No Oceanic Plateau— No Caribbean Plate? The Seminal Role of an Oceanic Plateau in Caribbean Plate Evolution
Published:January 01, 2003
Andrew C. Kerr, Rosalind V. White, Patricia M. E. Thompson, John Tarney, Andrew D. Saunders, 2003. "No Oceanic Plateau— No Caribbean Plate? The Seminal Role of an Oceanic Plateau in Caribbean Plate Evolution", The Circum-Gulf of Mexico and the Caribbean: Hydrocarbon Habitats, Basin Formation and Plate Tectonics, Claudio Bartolini, Richard T. Buffler, Jon F. Blickwede
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Oceanic plateaus are areas of elevated and anomalously thick oceanic crust that are believed to form by enhanced partial melting in a mantle plume that is hotter than ambient upper asthenosphere. They are regarded as the oceanic equivalent of continental flood-basalt provinces. Because of the continual subduction of oceanic crust, the oldest known oceanic plateaus occurring in situ are Cretaceous in age. In order for oceanic plateaus to be preserved in the geologic record, they must be accreted onto continental margins. This process, involving their preservation as tectonic slices, depends on the fact that oceanic plateaus are more buoyant...
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The Circum-Gulf of Mexico and the Caribbean: Hydrocarbon Habitats, Basin Formation and Plate Tectonics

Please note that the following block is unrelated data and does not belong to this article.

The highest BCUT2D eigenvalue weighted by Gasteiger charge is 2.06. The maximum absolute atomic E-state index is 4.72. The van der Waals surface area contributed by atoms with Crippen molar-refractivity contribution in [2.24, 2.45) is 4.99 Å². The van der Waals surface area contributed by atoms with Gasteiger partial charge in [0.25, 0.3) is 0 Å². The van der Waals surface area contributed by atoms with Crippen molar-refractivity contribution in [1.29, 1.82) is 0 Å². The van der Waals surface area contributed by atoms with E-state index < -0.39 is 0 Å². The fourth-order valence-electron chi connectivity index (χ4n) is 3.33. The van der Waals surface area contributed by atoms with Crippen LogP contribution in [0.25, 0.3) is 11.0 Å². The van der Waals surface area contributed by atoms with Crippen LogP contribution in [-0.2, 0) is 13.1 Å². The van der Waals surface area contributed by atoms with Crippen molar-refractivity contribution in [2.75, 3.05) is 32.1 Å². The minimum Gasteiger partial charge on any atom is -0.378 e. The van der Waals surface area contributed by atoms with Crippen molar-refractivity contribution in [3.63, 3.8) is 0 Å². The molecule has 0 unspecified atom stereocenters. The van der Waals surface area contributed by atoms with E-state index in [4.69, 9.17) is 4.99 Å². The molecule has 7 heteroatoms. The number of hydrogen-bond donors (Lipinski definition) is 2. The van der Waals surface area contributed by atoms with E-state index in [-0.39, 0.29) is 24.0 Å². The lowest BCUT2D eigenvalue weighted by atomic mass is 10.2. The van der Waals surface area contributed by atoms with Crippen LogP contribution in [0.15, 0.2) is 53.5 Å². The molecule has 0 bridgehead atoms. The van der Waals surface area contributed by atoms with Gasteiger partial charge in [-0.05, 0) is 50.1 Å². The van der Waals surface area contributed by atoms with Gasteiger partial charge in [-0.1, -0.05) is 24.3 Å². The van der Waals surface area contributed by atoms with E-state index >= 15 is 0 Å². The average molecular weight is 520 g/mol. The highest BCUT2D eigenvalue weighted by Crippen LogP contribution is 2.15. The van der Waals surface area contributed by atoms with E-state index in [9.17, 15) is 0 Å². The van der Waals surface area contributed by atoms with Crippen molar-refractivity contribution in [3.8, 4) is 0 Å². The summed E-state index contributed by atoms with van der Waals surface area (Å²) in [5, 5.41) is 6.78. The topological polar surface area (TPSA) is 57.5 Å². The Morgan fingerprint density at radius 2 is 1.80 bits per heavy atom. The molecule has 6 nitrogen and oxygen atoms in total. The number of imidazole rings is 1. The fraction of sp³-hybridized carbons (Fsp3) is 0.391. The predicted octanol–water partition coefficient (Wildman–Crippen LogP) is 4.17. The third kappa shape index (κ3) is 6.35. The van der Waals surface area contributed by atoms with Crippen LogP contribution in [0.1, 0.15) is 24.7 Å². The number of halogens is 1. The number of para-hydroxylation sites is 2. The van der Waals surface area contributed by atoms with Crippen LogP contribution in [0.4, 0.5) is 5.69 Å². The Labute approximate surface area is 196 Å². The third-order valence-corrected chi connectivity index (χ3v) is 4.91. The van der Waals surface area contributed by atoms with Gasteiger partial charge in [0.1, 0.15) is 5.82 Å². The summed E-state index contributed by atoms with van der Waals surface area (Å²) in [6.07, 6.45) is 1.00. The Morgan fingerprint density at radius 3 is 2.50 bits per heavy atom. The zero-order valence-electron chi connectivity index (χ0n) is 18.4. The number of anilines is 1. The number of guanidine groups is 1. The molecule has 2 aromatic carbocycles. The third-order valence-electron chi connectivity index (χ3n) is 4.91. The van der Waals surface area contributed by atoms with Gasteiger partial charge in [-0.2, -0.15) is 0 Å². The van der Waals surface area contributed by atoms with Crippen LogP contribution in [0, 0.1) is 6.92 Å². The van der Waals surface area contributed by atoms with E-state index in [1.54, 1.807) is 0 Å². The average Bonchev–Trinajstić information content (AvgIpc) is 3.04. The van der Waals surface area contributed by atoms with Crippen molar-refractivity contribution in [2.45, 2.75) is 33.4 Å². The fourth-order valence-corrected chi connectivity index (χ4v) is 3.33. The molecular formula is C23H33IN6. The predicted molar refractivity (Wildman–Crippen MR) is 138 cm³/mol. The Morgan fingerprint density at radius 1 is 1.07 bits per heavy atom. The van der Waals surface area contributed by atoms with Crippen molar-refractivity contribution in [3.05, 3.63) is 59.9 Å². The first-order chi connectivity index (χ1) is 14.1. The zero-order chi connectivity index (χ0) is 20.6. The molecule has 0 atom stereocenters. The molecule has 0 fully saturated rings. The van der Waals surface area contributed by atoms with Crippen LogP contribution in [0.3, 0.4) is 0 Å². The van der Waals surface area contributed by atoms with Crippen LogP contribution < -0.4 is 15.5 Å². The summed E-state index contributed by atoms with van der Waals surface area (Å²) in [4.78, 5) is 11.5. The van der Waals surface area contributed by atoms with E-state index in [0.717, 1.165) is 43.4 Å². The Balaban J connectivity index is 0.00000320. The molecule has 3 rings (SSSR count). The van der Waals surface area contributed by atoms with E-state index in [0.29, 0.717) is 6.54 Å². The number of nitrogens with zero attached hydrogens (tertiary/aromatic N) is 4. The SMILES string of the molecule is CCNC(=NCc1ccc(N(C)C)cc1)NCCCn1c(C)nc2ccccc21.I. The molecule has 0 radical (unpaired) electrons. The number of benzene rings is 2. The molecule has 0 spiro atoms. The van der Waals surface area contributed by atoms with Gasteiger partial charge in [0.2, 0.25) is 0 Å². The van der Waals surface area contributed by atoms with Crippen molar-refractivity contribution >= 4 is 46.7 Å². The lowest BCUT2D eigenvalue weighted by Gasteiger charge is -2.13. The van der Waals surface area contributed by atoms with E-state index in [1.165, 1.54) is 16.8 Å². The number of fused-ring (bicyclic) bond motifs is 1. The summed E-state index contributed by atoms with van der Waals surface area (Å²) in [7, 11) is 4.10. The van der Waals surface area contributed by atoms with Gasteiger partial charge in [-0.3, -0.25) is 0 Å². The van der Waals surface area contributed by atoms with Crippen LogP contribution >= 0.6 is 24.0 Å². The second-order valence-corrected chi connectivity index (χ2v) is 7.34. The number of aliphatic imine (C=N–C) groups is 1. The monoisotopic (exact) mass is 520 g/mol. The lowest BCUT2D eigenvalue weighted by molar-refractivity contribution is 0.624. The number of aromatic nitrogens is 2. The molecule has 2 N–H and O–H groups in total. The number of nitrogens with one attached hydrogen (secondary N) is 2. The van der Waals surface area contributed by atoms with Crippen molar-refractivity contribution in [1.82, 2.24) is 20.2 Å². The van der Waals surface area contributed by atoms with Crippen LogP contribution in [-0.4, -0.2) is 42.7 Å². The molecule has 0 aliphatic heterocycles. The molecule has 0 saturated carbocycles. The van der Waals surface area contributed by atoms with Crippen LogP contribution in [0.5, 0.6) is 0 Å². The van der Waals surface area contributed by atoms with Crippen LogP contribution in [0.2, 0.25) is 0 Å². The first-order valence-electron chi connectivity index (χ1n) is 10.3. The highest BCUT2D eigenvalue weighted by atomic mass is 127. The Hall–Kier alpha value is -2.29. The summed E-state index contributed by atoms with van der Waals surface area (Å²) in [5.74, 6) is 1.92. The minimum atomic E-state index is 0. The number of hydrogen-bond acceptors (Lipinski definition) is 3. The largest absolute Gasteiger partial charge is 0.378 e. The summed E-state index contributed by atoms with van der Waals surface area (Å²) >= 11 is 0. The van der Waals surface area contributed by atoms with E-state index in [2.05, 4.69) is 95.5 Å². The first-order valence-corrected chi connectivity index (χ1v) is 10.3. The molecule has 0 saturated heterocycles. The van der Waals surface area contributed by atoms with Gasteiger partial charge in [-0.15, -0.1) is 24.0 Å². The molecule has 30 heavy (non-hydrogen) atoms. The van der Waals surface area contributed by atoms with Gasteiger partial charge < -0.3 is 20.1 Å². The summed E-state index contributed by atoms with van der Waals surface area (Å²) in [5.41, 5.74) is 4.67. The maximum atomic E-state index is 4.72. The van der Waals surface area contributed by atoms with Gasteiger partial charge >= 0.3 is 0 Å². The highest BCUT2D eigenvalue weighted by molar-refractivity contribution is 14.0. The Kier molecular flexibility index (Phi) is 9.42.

The Circum-Gulf of Mexico and the Caribbean has long been one of the world's most important petroleum provinces, as well as one of the world's most geologically complex regions. These two characteristics have resulted in an extensive amount of ongoing research by both industry and academia. AAPG Memoir 79, The Circum-Gulf of Mexico and the Caribbean, is the first volume in more than a decade to document such a wide range of research on the geology of this vast area. Of the total 44 papers, roughly two-thirds pertain to the Gulf of Mexico, with an emphasis on the Mexican portion of the basin, and to the petroliferous areas of the southern Caribbean, including Colombia, Venezuela, Cuba, and Trinidad and Tobago. The remaining papers relate to the Antilles and Central America, as well as a series of papers that address region-wide topics such as plate tectonic evolution. A significant number of papers were contributed by authors from national oil companies and universities from within the region.